Why several people do the Christmas tree?


Why several people do the Christmas tree?

Several cities set up or sponsor street decorations with lights, signs and placing Christmas trees in the main squares. In the United States, decorations were once included in religious themes. From that ancient tradition we gradually came to the present day Christmas tree, of which we have a first certain documentation dating back to 1512 in Alsace.
The decoration of a Christmas tree with Christmas decorations and lights, the application of garlands, evergreen leaves, special hollies and mistletoe, are part of the tradition.

The use of holly was introduced by the early Church with the intention of replacing the pagan symbol of the evergreen tree: the holly leaves represent the crown of Christ, while the berries symbolize the drops of blood that come out of the head.

Christmas tree, another symbol of Christmas, is a fir or other evergreen conifer decorated with small colored objects especially balls of different colors, lights, festoons, sweets, small wrapped gifts and more. The origins are generally traced back to the German world in the sixteenth century, on the basis of pre-existing Christian and pagan traditions.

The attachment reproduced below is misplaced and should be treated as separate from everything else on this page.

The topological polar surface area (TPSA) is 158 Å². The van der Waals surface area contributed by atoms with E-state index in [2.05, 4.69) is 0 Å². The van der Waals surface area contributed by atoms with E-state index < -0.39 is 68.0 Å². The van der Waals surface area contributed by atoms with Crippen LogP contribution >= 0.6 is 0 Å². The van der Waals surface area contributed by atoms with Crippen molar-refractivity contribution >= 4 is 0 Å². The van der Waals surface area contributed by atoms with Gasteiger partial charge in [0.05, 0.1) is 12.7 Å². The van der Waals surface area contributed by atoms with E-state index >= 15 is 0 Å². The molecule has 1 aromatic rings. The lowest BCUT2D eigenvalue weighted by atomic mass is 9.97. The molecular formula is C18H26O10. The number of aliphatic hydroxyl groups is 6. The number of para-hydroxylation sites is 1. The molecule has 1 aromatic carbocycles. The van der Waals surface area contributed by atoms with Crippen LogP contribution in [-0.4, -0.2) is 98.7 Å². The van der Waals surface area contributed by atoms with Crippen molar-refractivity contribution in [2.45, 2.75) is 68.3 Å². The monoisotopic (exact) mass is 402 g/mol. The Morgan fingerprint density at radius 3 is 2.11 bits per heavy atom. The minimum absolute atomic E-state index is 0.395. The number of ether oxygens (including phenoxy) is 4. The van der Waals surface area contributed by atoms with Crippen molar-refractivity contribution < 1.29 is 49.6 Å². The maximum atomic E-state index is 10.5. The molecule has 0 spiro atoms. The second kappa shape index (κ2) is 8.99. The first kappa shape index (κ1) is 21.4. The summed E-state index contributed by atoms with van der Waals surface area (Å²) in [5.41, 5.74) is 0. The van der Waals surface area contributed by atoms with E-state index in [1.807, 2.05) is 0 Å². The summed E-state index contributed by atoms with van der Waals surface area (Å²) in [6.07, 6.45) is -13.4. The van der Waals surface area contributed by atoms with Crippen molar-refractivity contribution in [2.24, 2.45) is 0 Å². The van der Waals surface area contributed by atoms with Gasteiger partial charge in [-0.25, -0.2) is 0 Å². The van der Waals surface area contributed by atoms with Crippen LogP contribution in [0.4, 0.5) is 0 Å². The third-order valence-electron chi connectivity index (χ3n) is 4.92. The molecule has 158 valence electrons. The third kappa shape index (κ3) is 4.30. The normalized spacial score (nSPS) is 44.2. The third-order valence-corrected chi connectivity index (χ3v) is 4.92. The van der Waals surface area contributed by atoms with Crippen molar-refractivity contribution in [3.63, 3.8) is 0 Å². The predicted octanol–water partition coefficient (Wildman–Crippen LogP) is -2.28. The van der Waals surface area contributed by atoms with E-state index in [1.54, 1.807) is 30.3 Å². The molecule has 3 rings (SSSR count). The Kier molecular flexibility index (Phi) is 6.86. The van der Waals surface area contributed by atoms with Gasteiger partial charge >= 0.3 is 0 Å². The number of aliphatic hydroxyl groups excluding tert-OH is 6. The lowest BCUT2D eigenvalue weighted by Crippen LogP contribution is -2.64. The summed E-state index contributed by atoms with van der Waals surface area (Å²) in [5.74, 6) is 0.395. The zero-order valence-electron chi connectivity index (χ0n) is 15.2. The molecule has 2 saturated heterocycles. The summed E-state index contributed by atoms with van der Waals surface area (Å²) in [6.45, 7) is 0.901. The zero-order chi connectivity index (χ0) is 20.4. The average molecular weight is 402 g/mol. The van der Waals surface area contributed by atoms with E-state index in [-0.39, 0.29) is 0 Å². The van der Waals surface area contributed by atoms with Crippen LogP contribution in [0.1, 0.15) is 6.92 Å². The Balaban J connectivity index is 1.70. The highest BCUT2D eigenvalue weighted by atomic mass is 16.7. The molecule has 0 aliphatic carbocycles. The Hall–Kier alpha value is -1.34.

Towards the eleventh century, the custom of setting up sacred representations or mysteries that re-proposed episodes taken from the Bible spread in Northern Europe. In the period of Advent, a much sought-after representation was linked to the passage from Genesis on creation.

To symbolize the tree of the knowledge of good and evil in the garden of Eden, a fir tree was used on which fruit was hung, given the region of Northern Europe and the season. The Christmas log or Christmas log is a Christmas cake in the shape of a log usually covered with chocolate or coffee cream and icing and usually filled with jam, widespread mainly in France and other French-speaking countries but also known elsewhere and reminiscent of the tradition of Christmas log.

The recipe was allegedly invented by a pastry chef around 1945. In North and South America, less so in Europe, it is traditional to decorate the house externally with lights, sledges, puppets and other Christmas figures. The Christmas flower par excellence is the poinsettia (or poinsettia). But there are others that are very popular such as holly, red amaryllis and the Christmas cactus.